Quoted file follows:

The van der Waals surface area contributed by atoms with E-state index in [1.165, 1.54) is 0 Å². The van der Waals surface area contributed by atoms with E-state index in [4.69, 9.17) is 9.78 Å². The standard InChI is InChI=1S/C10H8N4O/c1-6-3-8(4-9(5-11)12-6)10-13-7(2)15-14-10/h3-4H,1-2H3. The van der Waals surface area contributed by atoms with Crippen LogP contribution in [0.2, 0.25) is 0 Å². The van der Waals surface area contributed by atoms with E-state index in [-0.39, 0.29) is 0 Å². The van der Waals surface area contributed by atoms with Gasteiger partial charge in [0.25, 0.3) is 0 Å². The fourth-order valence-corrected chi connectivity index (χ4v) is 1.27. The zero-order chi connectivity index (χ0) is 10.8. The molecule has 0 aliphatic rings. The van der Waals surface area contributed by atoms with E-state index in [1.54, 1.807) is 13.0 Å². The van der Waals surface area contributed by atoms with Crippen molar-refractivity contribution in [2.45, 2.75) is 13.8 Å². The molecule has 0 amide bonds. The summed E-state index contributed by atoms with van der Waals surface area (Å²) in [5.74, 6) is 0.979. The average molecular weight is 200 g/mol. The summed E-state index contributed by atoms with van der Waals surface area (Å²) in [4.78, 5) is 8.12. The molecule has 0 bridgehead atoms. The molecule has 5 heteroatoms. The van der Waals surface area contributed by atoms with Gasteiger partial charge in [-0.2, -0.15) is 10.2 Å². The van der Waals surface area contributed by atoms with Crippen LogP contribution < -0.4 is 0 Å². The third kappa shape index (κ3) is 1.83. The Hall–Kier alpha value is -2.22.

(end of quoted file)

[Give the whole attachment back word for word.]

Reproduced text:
The van der Waals surface area contributed by atoms with E-state index in [1.165, 1.54) is 0 Å². The van der Waals surface area contributed by atoms with E-state index in [4.69, 9.17) is 9.78 Å². The standard InChI is InChI=1S/C10H8N4O/c1-6-3-8(4-9(5-11)12-6)10-13-7(2)15-14-10/h3-4H,1-2H3. The van der Waals surface area contributed by atoms with Crippen LogP contribution in [0.2, 0.25) is 0 Å². The van der Waals surface area contributed by atoms with E-state index in [-0.39, 0.29) is 0 Å². The van der Waals surface area contributed by atoms with Gasteiger partial charge in [0.25, 0.3) is 0 Å². The fourth-order valence-corrected chi connectivity index (χ4v) is 1.27. The zero-order chi connectivity index (χ0) is 10.8. The molecule has 0 aliphatic rings. The van der Waals surface area contributed by atoms with E-state index in [1.54, 1.807) is 13.0 Å². The van der Waals surface area contributed by atoms with Crippen molar-refractivity contribution in [2.45, 2.75) is 13.8 Å². The molecule has 0 amide bonds. The summed E-state index contributed by atoms with van der Waals surface area (Å²) in [5.74, 6) is 0.979. The average molecular weight is 200 g/mol. The summed E-state index contributed by atoms with van der Waals surface area (Å²) in [4.78, 5) is 8.12. The molecule has 0 bridgehead atoms. The molecule has 5 heteroatoms. The van der Waals surface area contributed by atoms with Gasteiger partial charge in [-0.2, -0.15) is 10.2 Å². The van der Waals surface area contributed by atoms with Crippen LogP contribution < -0.4 is 0 Å². The third kappa shape index (κ3) is 1.83. The Hall–Kier alpha value is -2.22.